Understanding the Windows SMM Security Mitigation Table (WSMT)

The Windows SMM Security Mitigation Table (WSMT) is an ACPI table defined by Microsoft that allows system firmware to confirm to the operating system that certain security best practices have been implemented in System Management Mode (SMM) software. The WSMT table definition is described in the Windows SMM Security Mitigations Table (WMST) specification.


The WSMT was defined to better support Windows Virtualization-based Security features. Please refer to Virtualization-based Security (VBS) for more background on VBS. Because SMM operates without the operating system's knowledge or control, SMM represents a significant attack surface that could be leveraged by malicious code to compromise or circumvent the OS protections enabled through VBS. Delivering a robust and secure VBS platform requires careful scrutiny and likely updates of SMM code by the OEM to eliminate common vulnerabilities that may be exploited. The WSMT contains flags which firmware can set to indicate to the operating system which of these specific security best practices have been implemented.

Implications of the WSMT on Windows VBS Support

The WSMT Protection Flags field indicates the presence of these specific SMM security mitigations in the systems firmware. Supported versions of the Windows operating system read the WSMT Protection Flags early during initialization, prior to hypervisor and VBS launch, and may elect to enable, disable, or de-feature certain security features based on the presence of these SMM Protections Flags.

Implementation Notes

Proper implementation of the security mitigations represented by the WSMT Protection Flags FIXED_COMM_BUFFERS and COMM_BUFFER_NESTED_PTR_PROTECTION will require the firmware vendor carefully evaluate and possibly re-design the System Management Interrupt (SMI) handlers. All SMI handlers must be restricted to only access (read or write) to allowable memory regions that contain MMIO and EFI-allocated memory. It is not sufficient to check that pointers in SMM do not reference memory entirely outside of SMM. Rather, all SMM pointers must be validated to be within these safe memory regions. This prevents SMM from being exploited in a "confused deputy" attack, which could then be leveraged to compromise Windows VBS features. The above-mentioned Protection Flags refer only to input validation and pointer checks and do NOT currently require enforcement via SMM page protections. For example, SMM should not read or write to memory that was described by the firmware as EfiConventionalMemory because it may contain secrets or cause software to behave unpredictably.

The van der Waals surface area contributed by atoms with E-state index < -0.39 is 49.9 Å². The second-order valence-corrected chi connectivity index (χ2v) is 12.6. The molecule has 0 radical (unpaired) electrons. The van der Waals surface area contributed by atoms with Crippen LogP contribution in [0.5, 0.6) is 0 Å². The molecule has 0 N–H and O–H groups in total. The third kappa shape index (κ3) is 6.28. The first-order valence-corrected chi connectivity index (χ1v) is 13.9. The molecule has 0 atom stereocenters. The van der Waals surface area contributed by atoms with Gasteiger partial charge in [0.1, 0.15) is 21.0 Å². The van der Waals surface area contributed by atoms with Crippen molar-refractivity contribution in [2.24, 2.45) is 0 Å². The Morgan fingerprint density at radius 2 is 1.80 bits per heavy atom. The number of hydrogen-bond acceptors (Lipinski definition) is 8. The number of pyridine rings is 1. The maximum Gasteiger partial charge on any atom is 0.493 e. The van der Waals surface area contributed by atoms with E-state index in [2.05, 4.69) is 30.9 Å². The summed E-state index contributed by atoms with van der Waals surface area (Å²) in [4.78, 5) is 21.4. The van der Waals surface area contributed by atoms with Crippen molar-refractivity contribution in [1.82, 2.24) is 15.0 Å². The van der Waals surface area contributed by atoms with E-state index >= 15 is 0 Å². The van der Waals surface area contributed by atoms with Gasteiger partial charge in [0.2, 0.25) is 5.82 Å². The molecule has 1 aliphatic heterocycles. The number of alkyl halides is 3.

Validating the WSMT Protections

Because SMM is opaque to the operating system, it is not possible to produce a test which runs in Windows to verify that the protections prescribed in the WSMT specification are actually implemented in SMM. From the operating system, the only check that is possible is to look for the presence of the WSMT, and check the state of all defined Protection Flags.

Therefore, it is the responsibility of the OEM to carefully scrutinize each system's SMM code and ensure that firmware complies with the guidance outlined in the WSMT specification and this article. No Protection Flag should be set to "true" until the OEM has confirmed that the mitigations corresponding to each Protection Flag value have been properly implemented. Failing to adhere to this as a best practice will leave the platform vulnerable to compromise, and negate the effectiveness of multiple OS protections and Windows security features which rely on VBS to maintain robust security boundaries.

Supported versions of Windows

Support for the WSMT is included in the following versions of Windows:

  • Windows Server Technical Preview 2016
  • Windows 10, version 1607
  • Windows 10, version 1703
  • Windows 10, version 1709